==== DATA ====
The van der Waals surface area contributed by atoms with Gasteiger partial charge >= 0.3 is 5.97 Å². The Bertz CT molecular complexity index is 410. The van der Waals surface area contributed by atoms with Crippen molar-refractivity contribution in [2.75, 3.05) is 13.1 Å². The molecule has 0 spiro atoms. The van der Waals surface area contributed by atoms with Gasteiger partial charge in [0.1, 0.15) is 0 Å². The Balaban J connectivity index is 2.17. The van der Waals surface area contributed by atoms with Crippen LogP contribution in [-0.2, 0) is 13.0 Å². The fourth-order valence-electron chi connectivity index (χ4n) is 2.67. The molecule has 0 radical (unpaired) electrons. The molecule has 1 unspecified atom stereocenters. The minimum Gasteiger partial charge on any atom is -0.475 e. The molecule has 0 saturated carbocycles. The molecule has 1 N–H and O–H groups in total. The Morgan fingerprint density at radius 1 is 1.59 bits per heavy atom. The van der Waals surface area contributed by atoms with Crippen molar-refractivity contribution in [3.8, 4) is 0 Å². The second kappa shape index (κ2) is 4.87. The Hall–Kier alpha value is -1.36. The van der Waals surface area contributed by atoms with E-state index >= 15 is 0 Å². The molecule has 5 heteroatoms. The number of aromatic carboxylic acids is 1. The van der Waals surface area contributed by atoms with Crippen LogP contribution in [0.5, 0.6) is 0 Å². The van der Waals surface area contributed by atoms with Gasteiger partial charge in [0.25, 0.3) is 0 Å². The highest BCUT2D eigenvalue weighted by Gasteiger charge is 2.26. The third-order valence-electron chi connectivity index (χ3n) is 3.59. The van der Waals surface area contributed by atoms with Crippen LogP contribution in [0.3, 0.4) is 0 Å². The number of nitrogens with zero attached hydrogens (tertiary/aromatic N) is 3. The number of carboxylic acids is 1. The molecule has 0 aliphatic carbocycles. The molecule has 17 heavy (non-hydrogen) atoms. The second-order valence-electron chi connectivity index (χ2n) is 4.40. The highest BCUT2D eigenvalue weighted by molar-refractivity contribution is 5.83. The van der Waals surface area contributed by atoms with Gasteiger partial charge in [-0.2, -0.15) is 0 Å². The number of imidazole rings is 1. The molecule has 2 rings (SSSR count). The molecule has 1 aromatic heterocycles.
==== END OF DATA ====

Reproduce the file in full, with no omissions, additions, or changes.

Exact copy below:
The van der Waals surface area contributed by atoms with Gasteiger partial charge >= 0.3 is 5.97 Å². The Bertz CT molecular complexity index is 410. The van der Waals surface area contributed by atoms with Crippen molar-refractivity contribution in [2.75, 3.05) is 13.1 Å². The molecule has 0 spiro atoms. The van der Waals surface area contributed by atoms with Gasteiger partial charge in [0.1, 0.15) is 0 Å². The Balaban J connectivity index is 2.17. The van der Waals surface area contributed by atoms with Crippen LogP contribution in [-0.2, 0) is 13.0 Å². The fourth-order valence-electron chi connectivity index (χ4n) is 2.67. The molecule has 0 radical (unpaired) electrons. The molecule has 1 unspecified atom stereocenters. The minimum Gasteiger partial charge on any atom is -0.475 e. The molecule has 0 saturated carbocycles. The molecule has 1 N–H and O–H groups in total. The Morgan fingerprint density at radius 1 is 1.59 bits per heavy atom. The van der Waals surface area contributed by atoms with Crippen molar-refractivity contribution in [3.8, 4) is 0 Å². The second kappa shape index (κ2) is 4.87. The Hall–Kier alpha value is -1.36. The van der Waals surface area contributed by atoms with E-state index >= 15 is 0 Å². The molecule has 5 heteroatoms. The number of aromatic carboxylic acids is 1. The van der Waals surface area contributed by atoms with Crippen LogP contribution in [0.5, 0.6) is 0 Å². The van der Waals surface area contributed by atoms with Gasteiger partial charge in [0.25, 0.3) is 0 Å². The highest BCUT2D eigenvalue weighted by Gasteiger charge is 2.26. The third-order valence-electron chi connectivity index (χ3n) is 3.59. The van der Waals surface area contributed by atoms with Crippen LogP contribution in [0.3, 0.4) is 0 Å². The number of nitrogens with zero attached hydrogens (tertiary/aromatic N) is 3. The number of carboxylic acids is 1. The molecule has 0 aliphatic carbocycles. The molecule has 17 heavy (non-hydrogen) atoms. The second-order valence-electron chi connectivity index (χ2n) is 4.40. The highest BCUT2D eigenvalue weighted by molar-refractivity contribution is 5.83. The van der Waals surface area contributed by atoms with Gasteiger partial charge in [-0.2, -0.15) is 0 Å². The number of imidazole rings is 1. The molecule has 2 rings (SSSR count). The molecule has 1 aromatic heterocycles.